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Journal of Women and Minorities in Science and Engineering
SJR: 0.468 SNIP: 0.671 CiteScore™: 1.65

ISSN Imprimer: 1072-8325
ISSN En ligne: 1940-431X

Journal of Women and Minorities in Science and Engineering

DOI: 10.1615/JWomenMinorScienEng.v11.i1.30
pages 45-60

A SCIENCE PIPELINE PATHWAY FOR TRAINING UNDERREPRESENTED STUDENTS IN THE BIOMEDICAL SCIENCES

Lawrence J. Alfred
College of Sciences, San Diego State University; and University of California, San Diego
Cathie Atkins
College of Sciences, San Diego State University; and University of California, San Diego
Michelle Lopez
College of Sciences, San Diego State University; and University of California, San Diego
Thelma Chavez
College of Sciences, San Diego State University; and University of California, San Diego
Vernon Avila
College of Sciences, San Diego State University; and University of California, San Diego
Paul Paolini
College of Sciences, San Diego State University; and University of California, San Diego

RÉSUMÉ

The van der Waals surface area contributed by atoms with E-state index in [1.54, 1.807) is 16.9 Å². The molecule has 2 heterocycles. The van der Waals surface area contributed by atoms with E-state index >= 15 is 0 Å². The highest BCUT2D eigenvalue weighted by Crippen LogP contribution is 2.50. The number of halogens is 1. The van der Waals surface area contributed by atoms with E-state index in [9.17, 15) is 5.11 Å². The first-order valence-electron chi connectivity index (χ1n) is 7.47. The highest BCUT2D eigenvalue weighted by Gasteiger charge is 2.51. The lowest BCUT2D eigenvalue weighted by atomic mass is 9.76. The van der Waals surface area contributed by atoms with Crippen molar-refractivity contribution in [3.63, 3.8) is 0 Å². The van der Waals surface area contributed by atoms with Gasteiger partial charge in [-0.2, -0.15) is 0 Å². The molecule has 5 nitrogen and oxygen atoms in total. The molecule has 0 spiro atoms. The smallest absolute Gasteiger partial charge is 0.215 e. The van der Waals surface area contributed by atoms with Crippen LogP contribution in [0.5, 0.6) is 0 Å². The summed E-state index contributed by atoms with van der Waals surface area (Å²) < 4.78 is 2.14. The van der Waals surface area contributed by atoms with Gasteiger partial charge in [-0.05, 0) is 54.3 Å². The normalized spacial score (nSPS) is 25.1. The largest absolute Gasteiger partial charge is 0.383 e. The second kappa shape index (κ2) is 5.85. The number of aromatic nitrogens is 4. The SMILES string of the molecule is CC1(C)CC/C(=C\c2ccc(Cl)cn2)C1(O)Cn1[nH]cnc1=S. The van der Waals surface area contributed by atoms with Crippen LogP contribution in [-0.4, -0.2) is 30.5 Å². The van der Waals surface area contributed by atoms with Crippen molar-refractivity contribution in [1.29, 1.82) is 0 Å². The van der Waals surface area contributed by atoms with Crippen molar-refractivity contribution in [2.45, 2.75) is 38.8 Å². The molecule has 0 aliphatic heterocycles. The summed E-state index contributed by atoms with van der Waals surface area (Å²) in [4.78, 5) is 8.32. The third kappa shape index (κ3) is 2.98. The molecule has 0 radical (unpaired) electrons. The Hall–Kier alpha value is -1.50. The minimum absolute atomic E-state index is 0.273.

This article describes a science pipeline program designed to increase the number of minority students preparing for future biomedical research careers. This study focused on the importance of undergraduate students' participation in faculty-mentored research projects and on students' decisions to enter graduate school. The academic performance of participating minority students was compared with that of ethnic-specific nonparticipating students and majority nonparticipating students. More than 1,200 San Diego State University minority students were tracked through college. Of 132 who have graduated from two support programs, 53% entered graduate programs, and 39% have already completed advanced degrees. The major factors in a student's decision to enter graduate school in the biomedical sciences were faculty mentoring and his or her participation in faculty research projects. College participants in a California State University system wide mathematics enrichment program showed retention rates of 57% for minorities, 35% for minority nonparticipants, and 46% for majority nonparticipants.